There are some essential, routine tasks all commercial truck drivers must do, such as weighing their truck. This requires pulling into a local weight station on the side of the road. At first, it might seem pointless, especially if you’re already familiar with your truck’s weight. Why your truck needs to be weighed ultimately comes down to regulations.
Local Laws and Regulations
There are regulations in place for commercial truck drivers that require them to pull into any weigh station they encounter. This pertains to trucks of a certain weight, which can vary between states. Typically, these regulations are for trucks weighing 10,000 pounds or more.
However, when it comes to commercial trucks, they’ll have to pull into any weight station they see, as long as it’s open. Truckers should make time to research the local laws and regulations before driving through a state; this will help prevent delivery delays and potential fines.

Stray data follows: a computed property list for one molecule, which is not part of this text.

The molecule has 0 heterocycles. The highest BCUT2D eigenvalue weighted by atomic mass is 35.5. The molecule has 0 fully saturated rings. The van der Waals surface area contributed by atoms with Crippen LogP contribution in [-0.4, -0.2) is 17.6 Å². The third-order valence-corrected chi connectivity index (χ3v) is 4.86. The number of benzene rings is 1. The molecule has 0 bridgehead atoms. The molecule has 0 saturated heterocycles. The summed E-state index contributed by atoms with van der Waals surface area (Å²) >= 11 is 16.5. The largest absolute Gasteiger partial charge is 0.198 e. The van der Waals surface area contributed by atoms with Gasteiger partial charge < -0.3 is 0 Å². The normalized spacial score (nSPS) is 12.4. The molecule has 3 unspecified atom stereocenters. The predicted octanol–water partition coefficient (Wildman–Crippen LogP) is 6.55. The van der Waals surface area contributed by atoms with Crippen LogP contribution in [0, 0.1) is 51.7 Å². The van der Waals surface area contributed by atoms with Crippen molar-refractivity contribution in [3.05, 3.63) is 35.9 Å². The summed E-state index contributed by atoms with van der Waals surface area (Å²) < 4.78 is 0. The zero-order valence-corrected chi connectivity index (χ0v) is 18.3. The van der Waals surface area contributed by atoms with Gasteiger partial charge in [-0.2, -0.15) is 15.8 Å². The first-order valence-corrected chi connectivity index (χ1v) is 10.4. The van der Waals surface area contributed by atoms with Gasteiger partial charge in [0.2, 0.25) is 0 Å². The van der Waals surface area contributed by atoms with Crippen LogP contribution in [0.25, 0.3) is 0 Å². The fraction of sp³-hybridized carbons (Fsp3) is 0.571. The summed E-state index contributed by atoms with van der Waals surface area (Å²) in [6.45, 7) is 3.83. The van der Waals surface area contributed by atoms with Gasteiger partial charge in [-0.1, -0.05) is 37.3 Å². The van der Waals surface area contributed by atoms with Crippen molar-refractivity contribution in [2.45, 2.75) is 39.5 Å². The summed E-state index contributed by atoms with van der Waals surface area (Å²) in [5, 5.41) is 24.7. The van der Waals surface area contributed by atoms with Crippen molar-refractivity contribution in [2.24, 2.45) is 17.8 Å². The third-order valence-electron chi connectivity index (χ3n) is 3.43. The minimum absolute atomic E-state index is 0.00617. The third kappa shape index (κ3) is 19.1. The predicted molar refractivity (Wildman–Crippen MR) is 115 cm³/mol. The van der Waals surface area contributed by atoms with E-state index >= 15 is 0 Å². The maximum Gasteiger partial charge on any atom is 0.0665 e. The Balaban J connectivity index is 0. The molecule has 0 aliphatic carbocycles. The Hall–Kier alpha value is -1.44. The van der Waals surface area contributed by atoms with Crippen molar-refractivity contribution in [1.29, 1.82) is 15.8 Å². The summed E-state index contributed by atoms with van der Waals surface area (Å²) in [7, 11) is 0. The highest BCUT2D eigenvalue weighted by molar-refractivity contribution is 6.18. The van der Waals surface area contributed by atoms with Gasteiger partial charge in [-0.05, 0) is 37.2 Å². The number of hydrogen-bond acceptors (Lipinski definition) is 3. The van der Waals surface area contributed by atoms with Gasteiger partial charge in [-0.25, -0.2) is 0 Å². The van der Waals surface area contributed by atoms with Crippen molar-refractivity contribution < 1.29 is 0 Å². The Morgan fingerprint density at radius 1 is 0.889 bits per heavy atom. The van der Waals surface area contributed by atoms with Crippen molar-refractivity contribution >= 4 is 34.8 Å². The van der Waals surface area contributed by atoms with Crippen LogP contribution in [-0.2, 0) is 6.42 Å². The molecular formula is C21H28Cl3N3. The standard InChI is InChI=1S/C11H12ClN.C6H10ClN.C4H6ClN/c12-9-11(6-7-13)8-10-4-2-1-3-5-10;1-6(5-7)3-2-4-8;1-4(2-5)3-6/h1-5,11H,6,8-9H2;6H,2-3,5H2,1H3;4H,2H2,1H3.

The reason trucks have to stop at every open weigh station they see is because the vehicle’s weight fluctuates between loads. Representatives at weight stations will assess a truck's weight and conduct a visual inspection for safety reasons. If your truck has significant damage or it exceeds the regulated weight limit, the representative will let you know. When repairs or replacements are necessary, drivers should seek any new components, such as Freightliner truck parts and accessories to get it working as good as new.
Although following road regulations is the biggest reason why your truck needs to be weighed, it’s important to understand why those regulations are in place. Roads and bridges handle heavy vehicles every day, but there’s a limit to what they can handle.
Trucks that exceed the weight limit of any given road will cause damage whenever they travel over it. This damage isn’t just an inconvenience; it can hinder a truck’s handling. Semi-trucks are massive vehicles that can cause a lot of damage in the wrong hands, so precise handling is important for avoiding accidents between destinations.